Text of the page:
CCN2 (Cellular Communication Network factor 2) in the bone marrow microenvironment, normal and malignant hematopoiesis
SourceJournal of Cell Communication and Signaling, 15, 1, (2021), pp. 25-56
Article / Letter to editor
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Journal of Cell Communication and Signaling
SubjectRadboudumc 9: Rare cancers RIMLS: Radboud Institute for Molecular Life Sciences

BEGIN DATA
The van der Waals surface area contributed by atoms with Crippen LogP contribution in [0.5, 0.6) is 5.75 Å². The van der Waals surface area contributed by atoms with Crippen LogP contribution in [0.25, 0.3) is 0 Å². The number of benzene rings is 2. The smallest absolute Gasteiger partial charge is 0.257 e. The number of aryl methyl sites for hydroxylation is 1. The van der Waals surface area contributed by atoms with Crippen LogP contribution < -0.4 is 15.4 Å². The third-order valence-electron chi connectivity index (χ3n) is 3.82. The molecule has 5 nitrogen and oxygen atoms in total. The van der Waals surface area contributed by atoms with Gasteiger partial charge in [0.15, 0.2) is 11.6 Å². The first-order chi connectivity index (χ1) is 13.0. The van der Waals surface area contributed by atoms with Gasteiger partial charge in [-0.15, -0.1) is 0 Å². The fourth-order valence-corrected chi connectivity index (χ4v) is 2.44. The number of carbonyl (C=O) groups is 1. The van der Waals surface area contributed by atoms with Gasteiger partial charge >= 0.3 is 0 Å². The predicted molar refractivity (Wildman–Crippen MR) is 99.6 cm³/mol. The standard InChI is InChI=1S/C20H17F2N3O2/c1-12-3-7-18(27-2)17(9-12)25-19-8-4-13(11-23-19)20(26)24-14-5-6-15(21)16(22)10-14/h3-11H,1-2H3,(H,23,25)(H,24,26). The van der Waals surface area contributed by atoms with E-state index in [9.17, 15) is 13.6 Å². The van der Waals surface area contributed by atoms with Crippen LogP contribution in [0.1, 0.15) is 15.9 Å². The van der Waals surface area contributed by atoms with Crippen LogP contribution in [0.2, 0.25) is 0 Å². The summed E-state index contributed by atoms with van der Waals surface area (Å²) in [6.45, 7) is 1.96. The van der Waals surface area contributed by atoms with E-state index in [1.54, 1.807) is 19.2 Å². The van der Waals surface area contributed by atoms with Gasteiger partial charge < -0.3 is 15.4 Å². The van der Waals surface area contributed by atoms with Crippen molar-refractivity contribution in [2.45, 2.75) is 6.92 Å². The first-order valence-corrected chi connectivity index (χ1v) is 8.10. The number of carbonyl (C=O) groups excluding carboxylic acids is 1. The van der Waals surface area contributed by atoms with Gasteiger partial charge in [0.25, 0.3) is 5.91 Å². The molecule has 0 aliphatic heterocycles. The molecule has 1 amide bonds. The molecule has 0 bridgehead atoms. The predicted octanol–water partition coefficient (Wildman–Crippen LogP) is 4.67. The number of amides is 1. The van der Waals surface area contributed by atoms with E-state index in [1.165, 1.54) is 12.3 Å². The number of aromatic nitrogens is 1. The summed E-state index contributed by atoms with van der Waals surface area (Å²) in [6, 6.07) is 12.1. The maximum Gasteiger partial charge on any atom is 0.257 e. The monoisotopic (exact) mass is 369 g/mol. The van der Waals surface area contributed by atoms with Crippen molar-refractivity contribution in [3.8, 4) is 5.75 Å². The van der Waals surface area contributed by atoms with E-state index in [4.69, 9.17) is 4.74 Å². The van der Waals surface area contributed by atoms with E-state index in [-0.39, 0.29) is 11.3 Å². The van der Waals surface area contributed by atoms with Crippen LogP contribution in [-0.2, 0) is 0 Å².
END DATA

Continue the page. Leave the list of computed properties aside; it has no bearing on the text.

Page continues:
CCN2, formerly termed Connective Tissue Growth Factor, is a protein belonging to the Cellular Communication Network (CCN)-family of secreted extracellular matrix-associated proteins. As a matricellular protein it is mainly considered to be active as a modifier of signaling activity of several different signaling pathways and as an orchestrator of their cross-talk. Furthermore, CCN2 and its fragments have been implicated in the regulation of a multitude of biological processes, including cell proliferation, differentiation, adhesion, migration, cell survival, apoptosis and the production of extracellular matrix products, as well as in more complex processes such as embryonic development, angiogenesis, chondrogenesis, osteogenesis, fibrosis, mechanotransduction and inflammation. Its function is complex and context dependent, depending on cell type, state of differentiation and microenvironmental context. CCN2 plays a role in many diseases, especially those associated with fibrosis, but has also been implicated in many different forms of cancer. In the bone marrow (BM), CCN2 is highly expressed in mesenchymal stem/stromal cells (MSCs). CCN2 is important for MSC function, supporting its proliferation, migration and differentiation. In addition, stromal CCN2 supports the maintenance and longtime survival of hematopoietic stem cells, and in the presence of interleukin 7, stimulates the differentiation of pro-B lymphocytes into pre-B lymphocytes. Overexpression of CCN2 is seen in the majority of B-acute lymphoblastic leukemias, especially in certain cytogenetic subgroups associated with poor outcome. In acute myeloid leukemia, CCN2 expression is increased in MSCs, which has been associated with leukemic engraftment in vivo. In this review, the complex function of CCN2 in the BM microenvironment and in normal as well as malignant hematopoiesis is discussed. In addition, an overview is given of data on the remaining CCN family members regarding normal and malignant hematopoiesis, having many similarities and some differences in their function.
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